In a report published on Monday, the Scottish government set out proposals for 'developing, building and expanding multidisciplinary teams, made up of professionals each contributing their unique skills to managing care and improving outcomes'.
The report says: 'To deliver this vision we have set out a series of ambitious commitments to significantly increase the primary care workforce, backed by a historic increase in invesment in primary care.'
Scottish health secretary Shona Robison told the Scottish LMCs conference in December 2017 that the proposed new GP contract - backed by a majority of GPs in Scotland earlier this year - would be supported with £100m in 2018.
Primary care funding
This funding is part of the £500m increase in primary care funding the Scottish government has promised to deliver by 2020/21 - £250m of which will be spend 'in direct support of general practice'.
The report published on Monday highlights plans for an extra 800 GPs by 2027 - a 16% increase on the current workforce. It also sets out plans for 2,600 extra nurse and midwife training places in 2018/19, plans to train 500 more advanced nurse practitioners by 2021 and investment to deliver more district nurses, improved practice nurse training, more health visitors, community paramedics, pharmacists and more.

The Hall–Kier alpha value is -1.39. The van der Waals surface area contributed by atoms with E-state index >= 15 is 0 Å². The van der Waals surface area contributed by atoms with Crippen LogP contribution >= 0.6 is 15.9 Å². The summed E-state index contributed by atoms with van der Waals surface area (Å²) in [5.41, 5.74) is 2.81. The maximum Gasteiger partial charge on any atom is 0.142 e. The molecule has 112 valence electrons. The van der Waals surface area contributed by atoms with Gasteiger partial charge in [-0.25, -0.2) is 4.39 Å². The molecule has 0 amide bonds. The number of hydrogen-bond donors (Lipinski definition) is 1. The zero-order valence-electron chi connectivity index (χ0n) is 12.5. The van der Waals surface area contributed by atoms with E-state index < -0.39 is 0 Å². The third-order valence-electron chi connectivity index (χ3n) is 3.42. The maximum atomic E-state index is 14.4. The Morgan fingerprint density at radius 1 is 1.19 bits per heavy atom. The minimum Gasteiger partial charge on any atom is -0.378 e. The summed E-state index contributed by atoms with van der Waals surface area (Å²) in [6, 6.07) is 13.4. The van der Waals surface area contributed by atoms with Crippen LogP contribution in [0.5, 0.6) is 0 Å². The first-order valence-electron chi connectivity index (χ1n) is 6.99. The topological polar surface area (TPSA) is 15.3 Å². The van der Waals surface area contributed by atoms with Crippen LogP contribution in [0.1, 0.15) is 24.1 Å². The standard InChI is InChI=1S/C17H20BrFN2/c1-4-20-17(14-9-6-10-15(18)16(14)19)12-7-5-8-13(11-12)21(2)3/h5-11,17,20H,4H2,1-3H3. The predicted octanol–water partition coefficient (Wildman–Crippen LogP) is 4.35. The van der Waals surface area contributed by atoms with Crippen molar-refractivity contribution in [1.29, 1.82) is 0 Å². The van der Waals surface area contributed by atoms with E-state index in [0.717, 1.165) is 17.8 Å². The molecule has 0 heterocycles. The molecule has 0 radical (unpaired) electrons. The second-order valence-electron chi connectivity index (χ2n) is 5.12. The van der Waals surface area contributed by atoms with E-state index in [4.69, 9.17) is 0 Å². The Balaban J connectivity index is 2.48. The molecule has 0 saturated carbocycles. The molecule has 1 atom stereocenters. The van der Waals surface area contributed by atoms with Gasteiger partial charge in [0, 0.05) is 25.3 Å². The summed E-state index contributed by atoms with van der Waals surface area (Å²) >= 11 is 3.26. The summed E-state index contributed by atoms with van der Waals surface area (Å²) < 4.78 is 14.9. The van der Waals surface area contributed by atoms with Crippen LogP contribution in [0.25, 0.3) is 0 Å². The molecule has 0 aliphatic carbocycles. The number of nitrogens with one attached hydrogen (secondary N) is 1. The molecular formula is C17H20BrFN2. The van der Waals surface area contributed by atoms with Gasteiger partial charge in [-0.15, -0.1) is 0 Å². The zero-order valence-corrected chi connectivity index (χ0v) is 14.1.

Building the multidisciplinary primary care team is a key plank of the government's wider primary care policy and of the new Scottish GP contract.
The new contract proposed to help GPs in Scotland become ‘less involved’ with routine tasks, allowing them to take on more complex work, deal with undifferentiated presentations and fulfil a leadership role.
Responding to the workforce report, GPC Scotland chair Dr Alan McDevitt said: 'The workforce plan sets out six long-term objectives that it aims to deliver and we are supportive of these as they closely reflect the BMA’s vision for the future of primary care. However, we would like to see much more detail around how the additional workforce that is so desperately needed to sustain this vision will be delivered.
'The new GP contract is now being implemented across Scotland and it is essential that multidisciplinary teams are able to start developing their capacity and extend their roles as soon as possible to enable them to support practices effectively. I look forward to seeing the integrated update in September and would urge the Scottish government to be bold in its endeavour to make Scotland’s primary care workforce fit for the future.'
Ms Robison said: Scotland is leading the way on workforce planning and I am proud that we are the first nation in the UK to publish a plan that not only puts community care at its heart, but also helps prepare us for the expected challenges Brexit may bring for our workforce.'